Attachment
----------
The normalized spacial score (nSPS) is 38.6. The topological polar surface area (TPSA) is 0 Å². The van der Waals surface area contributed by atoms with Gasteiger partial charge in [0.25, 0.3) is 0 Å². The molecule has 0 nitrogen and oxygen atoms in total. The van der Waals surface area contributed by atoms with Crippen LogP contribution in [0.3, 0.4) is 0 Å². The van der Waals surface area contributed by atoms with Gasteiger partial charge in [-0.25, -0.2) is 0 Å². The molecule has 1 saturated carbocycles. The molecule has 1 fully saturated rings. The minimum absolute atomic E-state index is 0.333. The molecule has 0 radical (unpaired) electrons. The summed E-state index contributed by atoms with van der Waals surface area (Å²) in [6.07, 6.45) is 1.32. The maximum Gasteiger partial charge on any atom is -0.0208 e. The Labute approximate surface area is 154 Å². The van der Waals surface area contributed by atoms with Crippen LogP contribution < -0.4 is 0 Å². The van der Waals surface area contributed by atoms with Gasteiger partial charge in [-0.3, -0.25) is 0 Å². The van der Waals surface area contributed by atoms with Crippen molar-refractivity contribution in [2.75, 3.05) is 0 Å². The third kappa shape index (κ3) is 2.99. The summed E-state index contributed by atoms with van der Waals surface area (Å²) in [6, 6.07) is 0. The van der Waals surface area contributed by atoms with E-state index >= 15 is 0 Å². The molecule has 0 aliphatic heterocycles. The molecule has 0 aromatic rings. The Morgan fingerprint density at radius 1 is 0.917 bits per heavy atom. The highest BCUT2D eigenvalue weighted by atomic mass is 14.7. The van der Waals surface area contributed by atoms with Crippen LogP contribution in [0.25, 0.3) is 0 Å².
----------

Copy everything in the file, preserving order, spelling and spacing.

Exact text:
The normalized spacial score (nSPS) is 38.6. The topological polar surface area (TPSA) is 0 Å². The van der Waals surface area contributed by atoms with Gasteiger partial charge in [0.25, 0.3) is 0 Å². The molecule has 0 nitrogen and oxygen atoms in total. The van der Waals surface area contributed by atoms with Crippen LogP contribution in [0.3, 0.4) is 0 Å². The van der Waals surface area contributed by atoms with Gasteiger partial charge in [-0.25, -0.2) is 0 Å². The molecule has 1 saturated carbocycles. The molecule has 1 fully saturated rings. The minimum absolute atomic E-state index is 0.333. The molecule has 0 radical (unpaired) electrons. The summed E-state index contributed by atoms with van der Waals surface area (Å²) in [6.07, 6.45) is 1.32. The maximum Gasteiger partial charge on any atom is -0.0208 e. The Labute approximate surface area is 154 Å². The van der Waals surface area contributed by atoms with Crippen LogP contribution < -0.4 is 0 Å². The van der Waals surface area contributed by atoms with Gasteiger partial charge in [-0.3, -0.25) is 0 Å². The van der Waals surface area contributed by atoms with Crippen molar-refractivity contribution in [2.75, 3.05) is 0 Å². The third kappa shape index (κ3) is 2.99. The summed E-state index contributed by atoms with van der Waals surface area (Å²) in [6, 6.07) is 0. The van der Waals surface area contributed by atoms with E-state index >= 15 is 0 Å². The molecule has 0 aliphatic heterocycles. The molecule has 0 aromatic rings. The Morgan fingerprint density at radius 1 is 0.917 bits per heavy atom. The highest BCUT2D eigenvalue weighted by atomic mass is 14.7. The van der Waals surface area contributed by atoms with Crippen LogP contribution in [0.25, 0.3) is 0 Å².